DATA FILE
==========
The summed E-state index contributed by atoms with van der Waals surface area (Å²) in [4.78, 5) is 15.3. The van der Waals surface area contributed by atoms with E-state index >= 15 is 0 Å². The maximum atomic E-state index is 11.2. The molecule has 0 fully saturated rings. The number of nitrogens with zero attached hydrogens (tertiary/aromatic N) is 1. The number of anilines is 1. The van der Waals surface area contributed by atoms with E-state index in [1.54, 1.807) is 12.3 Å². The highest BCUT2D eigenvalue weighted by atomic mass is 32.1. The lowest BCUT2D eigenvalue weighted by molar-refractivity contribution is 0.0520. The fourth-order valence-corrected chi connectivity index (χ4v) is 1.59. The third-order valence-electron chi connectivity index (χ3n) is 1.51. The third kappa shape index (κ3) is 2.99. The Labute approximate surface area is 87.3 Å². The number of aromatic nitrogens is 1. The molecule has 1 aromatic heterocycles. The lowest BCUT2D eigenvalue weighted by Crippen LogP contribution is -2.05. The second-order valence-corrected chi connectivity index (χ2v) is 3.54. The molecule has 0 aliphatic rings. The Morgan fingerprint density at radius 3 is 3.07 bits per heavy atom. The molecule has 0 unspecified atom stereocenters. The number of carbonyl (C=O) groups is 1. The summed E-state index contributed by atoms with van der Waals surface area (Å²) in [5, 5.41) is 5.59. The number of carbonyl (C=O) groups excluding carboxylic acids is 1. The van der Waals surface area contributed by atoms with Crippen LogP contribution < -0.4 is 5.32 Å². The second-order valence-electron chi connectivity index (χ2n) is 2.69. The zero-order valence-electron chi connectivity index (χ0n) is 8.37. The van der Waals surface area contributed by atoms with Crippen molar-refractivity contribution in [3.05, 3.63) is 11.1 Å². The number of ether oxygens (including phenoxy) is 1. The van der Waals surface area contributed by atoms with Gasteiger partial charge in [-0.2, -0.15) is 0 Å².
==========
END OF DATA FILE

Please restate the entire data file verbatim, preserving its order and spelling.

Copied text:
The summed E-state index contributed by atoms with van der Waals surface area (Å²) in [4.78, 5) is 15.3. The van der Waals surface area contributed by atoms with E-state index >= 15 is 0 Å². The maximum atomic E-state index is 11.2. The molecule has 0 fully saturated rings. The number of nitrogens with zero attached hydrogens (tertiary/aromatic N) is 1. The number of anilines is 1. The van der Waals surface area contributed by atoms with E-state index in [1.54, 1.807) is 12.3 Å². The highest BCUT2D eigenvalue weighted by atomic mass is 32.1. The lowest BCUT2D eigenvalue weighted by molar-refractivity contribution is 0.0520. The fourth-order valence-corrected chi connectivity index (χ4v) is 1.59. The third-order valence-electron chi connectivity index (χ3n) is 1.51. The third kappa shape index (κ3) is 2.99. The Labute approximate surface area is 87.3 Å². The number of aromatic nitrogens is 1. The molecule has 1 aromatic heterocycles. The lowest BCUT2D eigenvalue weighted by Crippen LogP contribution is -2.05. The second-order valence-corrected chi connectivity index (χ2v) is 3.54. The molecule has 0 aliphatic rings. The Morgan fingerprint density at radius 3 is 3.07 bits per heavy atom. The molecule has 0 unspecified atom stereocenters. The number of carbonyl (C=O) groups is 1. The summed E-state index contributed by atoms with van der Waals surface area (Å²) in [5, 5.41) is 5.59. The number of carbonyl (C=O) groups excluding carboxylic acids is 1. The van der Waals surface area contributed by atoms with Crippen LogP contribution < -0.4 is 5.32 Å². The second-order valence-electron chi connectivity index (χ2n) is 2.69. The zero-order valence-electron chi connectivity index (χ0n) is 8.37. The van der Waals surface area contributed by atoms with Crippen molar-refractivity contribution in [3.05, 3.63) is 11.1 Å². The number of ether oxygens (including phenoxy) is 1. The van der Waals surface area contributed by atoms with Gasteiger partial charge in [-0.2, -0.15) is 0 Å².